Contending approaches to security in ısrael: 1948-2000

Başer, Zeynep
This thesis provides an analysis of Israel’s security conceptions, discourses and practices, in the context of the Arab–Israeli conflict in general and the Israeli–Palestinian conflict in particular, between 1948 and 2000. The purpose of the study is, to explore those processes through which particular definitions and practices of security have been produced and changed, against the background of the domestic debates and competing worldviews among key political actors; and to highlight the overall impact of these points in different periods on the Israeli-Palestinian conflict, and, thus, on Israel’s overall security. In this context, it is observed that the debates among the political actors, regarding the future borders and the identity of the state, have played a key role in the construction and reconstruction of Israeli security policy particularly vis-à-vis the Palestinian problem. Nevertheless, it is also observed that the extent of these differences has been limited to the objectives of the security policy, and that a zero-sum conception of security, and the primacy of military means to confront the perceived threats have prevailed as common characteristics of Israeli security understanding, informing Israel’s related practices. Along these lines the thesis considers the Oslo peace process as an anomaly, and tries to assess it within the framework of the continuities and changes it has introduced to thinking and acting about security in Israel.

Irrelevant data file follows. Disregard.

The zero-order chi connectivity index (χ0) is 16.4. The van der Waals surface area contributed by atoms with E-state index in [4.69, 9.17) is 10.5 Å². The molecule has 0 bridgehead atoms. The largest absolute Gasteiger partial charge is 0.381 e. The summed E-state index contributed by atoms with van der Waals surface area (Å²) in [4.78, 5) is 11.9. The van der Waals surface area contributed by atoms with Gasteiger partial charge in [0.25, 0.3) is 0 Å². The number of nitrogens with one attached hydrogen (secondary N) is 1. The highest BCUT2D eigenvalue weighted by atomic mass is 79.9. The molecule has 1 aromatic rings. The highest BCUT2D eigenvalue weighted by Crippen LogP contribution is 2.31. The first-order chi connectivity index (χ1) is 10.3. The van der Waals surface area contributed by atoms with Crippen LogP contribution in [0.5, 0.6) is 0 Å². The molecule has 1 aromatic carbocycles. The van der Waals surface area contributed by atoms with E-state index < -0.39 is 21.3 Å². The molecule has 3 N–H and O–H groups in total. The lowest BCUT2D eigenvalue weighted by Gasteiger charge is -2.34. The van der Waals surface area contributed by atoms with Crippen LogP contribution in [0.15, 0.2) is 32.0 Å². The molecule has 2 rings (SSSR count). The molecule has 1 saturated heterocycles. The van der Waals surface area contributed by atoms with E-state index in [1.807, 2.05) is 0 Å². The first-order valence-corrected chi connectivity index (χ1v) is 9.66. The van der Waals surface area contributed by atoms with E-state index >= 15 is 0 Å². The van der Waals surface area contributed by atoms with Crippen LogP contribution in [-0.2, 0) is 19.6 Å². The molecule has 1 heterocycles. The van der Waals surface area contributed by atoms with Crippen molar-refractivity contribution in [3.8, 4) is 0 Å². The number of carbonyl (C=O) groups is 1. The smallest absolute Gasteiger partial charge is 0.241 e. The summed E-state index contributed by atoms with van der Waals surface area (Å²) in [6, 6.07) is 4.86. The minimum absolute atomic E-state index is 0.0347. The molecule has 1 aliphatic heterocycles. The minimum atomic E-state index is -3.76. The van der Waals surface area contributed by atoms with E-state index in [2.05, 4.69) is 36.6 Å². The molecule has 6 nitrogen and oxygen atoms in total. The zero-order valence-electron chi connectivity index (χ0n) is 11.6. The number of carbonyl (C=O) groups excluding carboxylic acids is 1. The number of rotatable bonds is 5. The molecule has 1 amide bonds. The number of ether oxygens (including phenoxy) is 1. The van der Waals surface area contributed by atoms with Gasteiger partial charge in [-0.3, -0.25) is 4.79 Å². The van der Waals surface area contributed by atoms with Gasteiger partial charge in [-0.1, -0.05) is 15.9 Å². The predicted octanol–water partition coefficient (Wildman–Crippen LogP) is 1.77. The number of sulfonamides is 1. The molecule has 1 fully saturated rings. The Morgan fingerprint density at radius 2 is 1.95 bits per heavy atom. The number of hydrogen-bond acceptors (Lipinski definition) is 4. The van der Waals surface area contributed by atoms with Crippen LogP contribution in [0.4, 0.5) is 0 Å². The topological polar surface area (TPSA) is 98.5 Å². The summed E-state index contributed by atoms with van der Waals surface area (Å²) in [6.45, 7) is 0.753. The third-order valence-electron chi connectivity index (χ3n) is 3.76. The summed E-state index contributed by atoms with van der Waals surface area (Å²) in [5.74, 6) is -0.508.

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Citation Formats
Z. Başer, “Contending approaches to security in ısrael: 1948-2000,” M.S. - Master of Science, Middle East Technical University, 2008.